Updated October 29th 2021
Are you catching yourself comparing what you produce to someone else online? Social media is filled with with images of collection bottles filled to the caps and bags upon bags upon bags of frozen milk. It’s no wonder you’re comparing yourself and feeling bad.
Most of what you see is either an over production or from some who exclusively pumps or is false and it’s days upon days worth in one image. What you produce depends on numerous factors including the time of day and how relaxed your body is. The average breast milk production for an infant over 4 weeks old is 3-5oz combined total from both breasts. This means if you were to pump in place of a feeding, you would pump somewhere around this number, again, from both – combined! The average breastmilk fed infant drinks about 25-30 oz per day. That’s over a 24 hour period.
Your baby’s appetite will fluctuate just like yours does. Some days more and some days less. Some people produce more for their baby because their baby eats more. Your baby is their own person with their own needs.
There are of course, times where you may not be producing enough. Usually you would be working with a lactation consultant to determine the root cause of your low supply. This is a topic I cover quite often with clients. You’re not alone if you’re concerned about your supply. So, I’ve put together a few of the top suggestions I provide to clients.
More importantly than what a latch looks like is how it feels. I ask every parent I work with how the latch feels. The latch could look pretty good from the outside but if you’re in pain, or uncomfortable or it’s causing damage to your nipples, then it’s not a good latch and something needs to be adjusted.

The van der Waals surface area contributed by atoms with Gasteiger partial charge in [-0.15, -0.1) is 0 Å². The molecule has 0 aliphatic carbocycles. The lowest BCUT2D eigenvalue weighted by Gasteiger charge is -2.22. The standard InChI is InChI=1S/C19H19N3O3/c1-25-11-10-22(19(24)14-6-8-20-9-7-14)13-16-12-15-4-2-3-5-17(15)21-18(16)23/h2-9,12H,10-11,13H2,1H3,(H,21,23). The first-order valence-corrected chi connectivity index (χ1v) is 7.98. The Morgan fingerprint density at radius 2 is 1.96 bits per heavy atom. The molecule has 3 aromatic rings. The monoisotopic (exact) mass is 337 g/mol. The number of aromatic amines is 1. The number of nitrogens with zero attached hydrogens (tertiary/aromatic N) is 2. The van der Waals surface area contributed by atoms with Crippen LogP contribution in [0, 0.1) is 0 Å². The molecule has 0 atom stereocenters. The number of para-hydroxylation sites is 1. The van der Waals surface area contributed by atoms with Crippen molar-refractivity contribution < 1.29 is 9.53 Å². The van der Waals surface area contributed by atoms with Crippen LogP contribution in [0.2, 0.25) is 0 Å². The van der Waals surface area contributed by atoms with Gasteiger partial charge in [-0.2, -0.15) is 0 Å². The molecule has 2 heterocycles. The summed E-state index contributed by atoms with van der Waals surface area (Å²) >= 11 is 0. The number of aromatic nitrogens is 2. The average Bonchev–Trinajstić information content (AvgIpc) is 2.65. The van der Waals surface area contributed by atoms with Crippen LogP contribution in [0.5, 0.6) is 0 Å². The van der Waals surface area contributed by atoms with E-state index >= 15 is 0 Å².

A good latch should feel comfortable. You should feel a gentle tugging/pulling/stretching sensation. If you’re feeling anything other than that, the latch should be assessed by a professional. This includes compressing (nipple comes out squished) pinching or pain.
An optimal latch means your baby is able to drink milk so watching your baby for swallowing is a great sign they are getting milk. If they are drinking milk, it means milk is being removed from the breast which is ultimately how milk supply works. The more often milk is removed, the faster it is made (which means an increase!).
This short video explains the reason an effective latch can help support milk production.
Skin to skin
This is probably the most underutilized tool when it comes to increasing milk production. Spending time skin to skin means having your baby in a diaper on your bare chest. You can wear a bathrobe and just open it or be completely shirtless. Whatever you choose, you should be undressed from the waist up. Your baby should be in just a diaper. If it’s a little cool you can keep a light blanket over you both, making sure not to cover your baby’s head.
Enjoying time skin-to-skin with your baby releases oxytocin which is the hormone that helps your milk let-down. In addition, this provides comfort and a safe space for your little one. Skin to skin helps regulate your baby’s body temperature and reduces stress in both your baby and you. A lower level of stress helps support milk production. Your baby is biologically wired to want to be close to you.
You can also do skin to skin in a warm bath. This is another great environment to breastfeed your baby. Allow any attempt or opportunity your baby takes to breastfeed during skin to skin. The more often they are at the breast, the more opportunity to increase your supply.